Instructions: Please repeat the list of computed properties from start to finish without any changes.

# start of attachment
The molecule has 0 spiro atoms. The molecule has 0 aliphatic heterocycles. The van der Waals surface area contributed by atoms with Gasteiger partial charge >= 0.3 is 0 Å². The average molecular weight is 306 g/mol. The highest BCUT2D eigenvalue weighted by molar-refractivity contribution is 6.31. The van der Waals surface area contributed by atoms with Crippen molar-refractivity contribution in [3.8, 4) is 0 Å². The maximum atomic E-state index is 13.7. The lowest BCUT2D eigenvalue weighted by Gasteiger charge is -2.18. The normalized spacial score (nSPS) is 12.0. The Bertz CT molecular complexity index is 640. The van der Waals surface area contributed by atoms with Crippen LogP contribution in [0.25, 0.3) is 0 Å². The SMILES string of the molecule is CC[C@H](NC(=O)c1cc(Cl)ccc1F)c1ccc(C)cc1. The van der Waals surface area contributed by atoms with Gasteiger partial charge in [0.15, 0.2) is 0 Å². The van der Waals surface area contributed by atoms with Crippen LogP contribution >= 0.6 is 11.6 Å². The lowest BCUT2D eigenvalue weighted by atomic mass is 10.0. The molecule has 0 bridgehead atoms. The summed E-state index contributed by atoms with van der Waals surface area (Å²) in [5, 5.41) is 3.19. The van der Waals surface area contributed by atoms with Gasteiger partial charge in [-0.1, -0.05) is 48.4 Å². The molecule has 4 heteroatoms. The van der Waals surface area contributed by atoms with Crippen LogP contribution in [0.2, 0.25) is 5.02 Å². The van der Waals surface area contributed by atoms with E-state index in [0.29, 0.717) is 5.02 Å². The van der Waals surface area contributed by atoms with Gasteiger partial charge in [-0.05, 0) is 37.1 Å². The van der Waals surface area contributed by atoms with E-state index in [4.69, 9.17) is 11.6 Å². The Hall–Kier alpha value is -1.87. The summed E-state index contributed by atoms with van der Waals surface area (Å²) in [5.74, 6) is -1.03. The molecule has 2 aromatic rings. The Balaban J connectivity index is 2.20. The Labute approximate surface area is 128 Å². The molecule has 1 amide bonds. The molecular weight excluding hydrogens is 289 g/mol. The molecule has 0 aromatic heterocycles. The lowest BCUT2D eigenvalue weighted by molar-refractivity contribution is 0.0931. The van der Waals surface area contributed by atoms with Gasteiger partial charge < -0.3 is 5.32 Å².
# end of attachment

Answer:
The molecule has 0 spiro atoms. The molecule has 0 aliphatic heterocycles. The van der Waals surface area contributed by atoms with Gasteiger partial charge >= 0.3 is 0 Å². The average molecular weight is 306 g/mol. The highest BCUT2D eigenvalue weighted by molar-refractivity contribution is 6.31. The van der Waals surface area contributed by atoms with Crippen molar-refractivity contribution in [3.8, 4) is 0 Å². The maximum atomic E-state index is 13.7. The lowest BCUT2D eigenvalue weighted by Gasteiger charge is -2.18. The normalized spacial score (nSPS) is 12.0. The Bertz CT molecular complexity index is 640. The van der Waals surface area contributed by atoms with Crippen LogP contribution in [0.25, 0.3) is 0 Å². The SMILES string of the molecule is CC[C@H](NC(=O)c1cc(Cl)ccc1F)c1ccc(C)cc1. The van der Waals surface area contributed by atoms with Gasteiger partial charge in [0.15, 0.2) is 0 Å². The van der Waals surface area contributed by atoms with Crippen LogP contribution >= 0.6 is 11.6 Å². The lowest BCUT2D eigenvalue weighted by atomic mass is 10.0. The molecule has 0 bridgehead atoms. The summed E-state index contributed by atoms with van der Waals surface area (Å²) in [5, 5.41) is 3.19. The van der Waals surface area contributed by atoms with Gasteiger partial charge in [-0.1, -0.05) is 48.4 Å². The molecule has 4 heteroatoms. The van der Waals surface area contributed by atoms with Crippen LogP contribution in [0.2, 0.25) is 5.02 Å². The van der Waals surface area contributed by atoms with E-state index in [0.29, 0.717) is 5.02 Å². The van der Waals surface area contributed by atoms with Gasteiger partial charge in [-0.05, 0) is 37.1 Å². The van der Waals surface area contributed by atoms with E-state index in [4.69, 9.17) is 11.6 Å². The Hall–Kier alpha value is -1.87. The summed E-state index contributed by atoms with van der Waals surface area (Å²) in [5.74, 6) is -1.03. The molecule has 2 aromatic rings. The Balaban J connectivity index is 2.20. The Labute approximate surface area is 128 Å². The molecule has 1 amide bonds. The molecular weight excluding hydrogens is 289 g/mol. The molecule has 0 aromatic heterocycles. The lowest BCUT2D eigenvalue weighted by molar-refractivity contribution is 0.0931. The van der Waals surface area contributed by atoms with Gasteiger partial charge < -0.3 is 5.32 Å².